There are things that I can take for granted. I may not be able to recite my family tree by rote, and there is the question that my paternal grandmother may have been Jewish, but I know that my family hails from England, France, Canada, Lithuania, and Italy. It is something that I have taken for granted. Saidiya Hartman’s book is about, in part, having a lack of that, a lack of sense, and a lack of belonging.
It’s too glib to say that we all feel that sense of loneness. In part this is true, but many of us at least have a sense. Many of us can even break down to country and region, perhaps even a city.
Hartman has a continent. That’s it.
But to call this a book about a quest for self or identity is wrong. Hartman’s journey to Ghana, to uncover the story of the common slave – a slave who is not from a family of kings. The idea of a return to Africa is a return to homeland, but as Hartman points out -it isn’t quite that simple. Hartman feels out of place because the history of the slave trade depends upon the lenses – African-American versus African. IF Hartman isn’t American, then she isn’t African either. She is stateless. Her past is a commodity in both ways – as her ancestors were slaves and as their descendent returning.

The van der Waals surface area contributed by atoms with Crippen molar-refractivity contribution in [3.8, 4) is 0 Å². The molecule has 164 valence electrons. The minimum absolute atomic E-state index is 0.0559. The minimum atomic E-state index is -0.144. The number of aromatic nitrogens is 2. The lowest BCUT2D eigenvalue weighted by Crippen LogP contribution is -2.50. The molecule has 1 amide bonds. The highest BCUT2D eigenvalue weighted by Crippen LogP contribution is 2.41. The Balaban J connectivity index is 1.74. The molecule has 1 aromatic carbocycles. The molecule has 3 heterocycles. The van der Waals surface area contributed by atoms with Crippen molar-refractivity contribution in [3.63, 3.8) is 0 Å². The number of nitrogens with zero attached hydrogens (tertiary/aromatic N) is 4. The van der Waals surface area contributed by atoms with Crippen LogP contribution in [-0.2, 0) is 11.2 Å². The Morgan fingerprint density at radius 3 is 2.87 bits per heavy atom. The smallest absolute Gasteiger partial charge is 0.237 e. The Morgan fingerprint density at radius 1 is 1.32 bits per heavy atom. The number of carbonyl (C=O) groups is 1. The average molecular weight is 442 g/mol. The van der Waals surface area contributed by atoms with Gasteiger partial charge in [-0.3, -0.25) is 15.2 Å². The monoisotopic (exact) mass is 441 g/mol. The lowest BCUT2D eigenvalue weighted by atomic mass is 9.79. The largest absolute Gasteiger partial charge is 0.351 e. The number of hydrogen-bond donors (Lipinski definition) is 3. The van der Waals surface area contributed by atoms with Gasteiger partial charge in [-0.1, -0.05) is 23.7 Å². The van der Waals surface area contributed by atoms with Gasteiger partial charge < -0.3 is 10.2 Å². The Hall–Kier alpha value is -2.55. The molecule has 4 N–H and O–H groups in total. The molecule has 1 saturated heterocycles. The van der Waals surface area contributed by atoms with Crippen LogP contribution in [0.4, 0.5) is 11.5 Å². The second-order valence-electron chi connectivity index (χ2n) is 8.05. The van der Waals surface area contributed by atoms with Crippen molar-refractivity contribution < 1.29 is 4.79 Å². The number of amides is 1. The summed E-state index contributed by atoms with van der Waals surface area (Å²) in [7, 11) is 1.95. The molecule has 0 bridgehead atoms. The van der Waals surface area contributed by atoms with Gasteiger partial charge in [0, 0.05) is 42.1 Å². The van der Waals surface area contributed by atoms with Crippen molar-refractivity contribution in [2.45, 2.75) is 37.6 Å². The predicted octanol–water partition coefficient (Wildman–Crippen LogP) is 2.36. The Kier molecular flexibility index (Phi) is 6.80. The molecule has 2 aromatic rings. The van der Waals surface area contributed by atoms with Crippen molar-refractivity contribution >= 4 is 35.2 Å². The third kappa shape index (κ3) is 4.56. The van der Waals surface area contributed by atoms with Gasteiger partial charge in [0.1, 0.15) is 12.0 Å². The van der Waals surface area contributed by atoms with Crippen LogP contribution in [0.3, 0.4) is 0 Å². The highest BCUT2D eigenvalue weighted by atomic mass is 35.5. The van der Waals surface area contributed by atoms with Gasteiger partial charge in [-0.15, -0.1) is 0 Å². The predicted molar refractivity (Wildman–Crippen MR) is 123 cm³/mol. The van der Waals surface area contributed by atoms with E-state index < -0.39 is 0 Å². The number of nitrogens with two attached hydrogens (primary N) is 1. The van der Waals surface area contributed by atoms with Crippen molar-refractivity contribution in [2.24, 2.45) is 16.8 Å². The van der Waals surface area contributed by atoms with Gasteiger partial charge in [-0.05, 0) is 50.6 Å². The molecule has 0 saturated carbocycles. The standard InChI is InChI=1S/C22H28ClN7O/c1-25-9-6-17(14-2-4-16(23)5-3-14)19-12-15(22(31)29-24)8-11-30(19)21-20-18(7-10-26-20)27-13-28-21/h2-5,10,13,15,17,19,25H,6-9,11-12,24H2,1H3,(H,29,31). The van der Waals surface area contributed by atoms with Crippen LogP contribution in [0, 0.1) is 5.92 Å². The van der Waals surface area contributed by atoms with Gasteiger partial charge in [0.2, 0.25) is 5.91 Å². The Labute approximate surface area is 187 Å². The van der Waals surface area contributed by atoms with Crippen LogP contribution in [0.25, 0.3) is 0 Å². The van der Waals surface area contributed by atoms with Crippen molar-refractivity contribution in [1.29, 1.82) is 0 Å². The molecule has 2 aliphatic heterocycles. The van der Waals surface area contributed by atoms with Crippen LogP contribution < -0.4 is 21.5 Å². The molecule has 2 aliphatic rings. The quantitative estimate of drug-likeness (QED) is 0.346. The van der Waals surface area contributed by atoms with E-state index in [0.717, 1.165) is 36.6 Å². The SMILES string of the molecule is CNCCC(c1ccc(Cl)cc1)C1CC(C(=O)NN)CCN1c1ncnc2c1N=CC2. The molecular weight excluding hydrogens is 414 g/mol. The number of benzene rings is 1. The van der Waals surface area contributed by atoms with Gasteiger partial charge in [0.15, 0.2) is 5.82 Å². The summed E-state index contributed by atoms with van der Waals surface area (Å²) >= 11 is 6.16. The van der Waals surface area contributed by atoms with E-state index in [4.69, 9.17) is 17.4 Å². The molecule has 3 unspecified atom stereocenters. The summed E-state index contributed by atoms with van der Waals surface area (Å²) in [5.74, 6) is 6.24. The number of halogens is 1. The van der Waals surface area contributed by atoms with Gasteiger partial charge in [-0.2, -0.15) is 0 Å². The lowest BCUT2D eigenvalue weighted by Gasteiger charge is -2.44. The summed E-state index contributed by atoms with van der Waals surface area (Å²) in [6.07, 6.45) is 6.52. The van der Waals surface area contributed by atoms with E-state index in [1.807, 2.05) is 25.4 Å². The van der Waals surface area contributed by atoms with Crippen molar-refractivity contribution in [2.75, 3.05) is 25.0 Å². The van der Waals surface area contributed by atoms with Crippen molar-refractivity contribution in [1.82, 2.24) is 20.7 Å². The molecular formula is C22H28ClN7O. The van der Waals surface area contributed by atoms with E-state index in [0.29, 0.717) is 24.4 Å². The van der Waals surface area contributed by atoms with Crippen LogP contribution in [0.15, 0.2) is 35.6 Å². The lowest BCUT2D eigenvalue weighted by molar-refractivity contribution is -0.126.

So, in part, the book is about the different use of language and the different history. About the effects of slavery that we do not fully think about. The question of otherness.
There is much packed into this slim volume and it is the type of book that you mull over for days.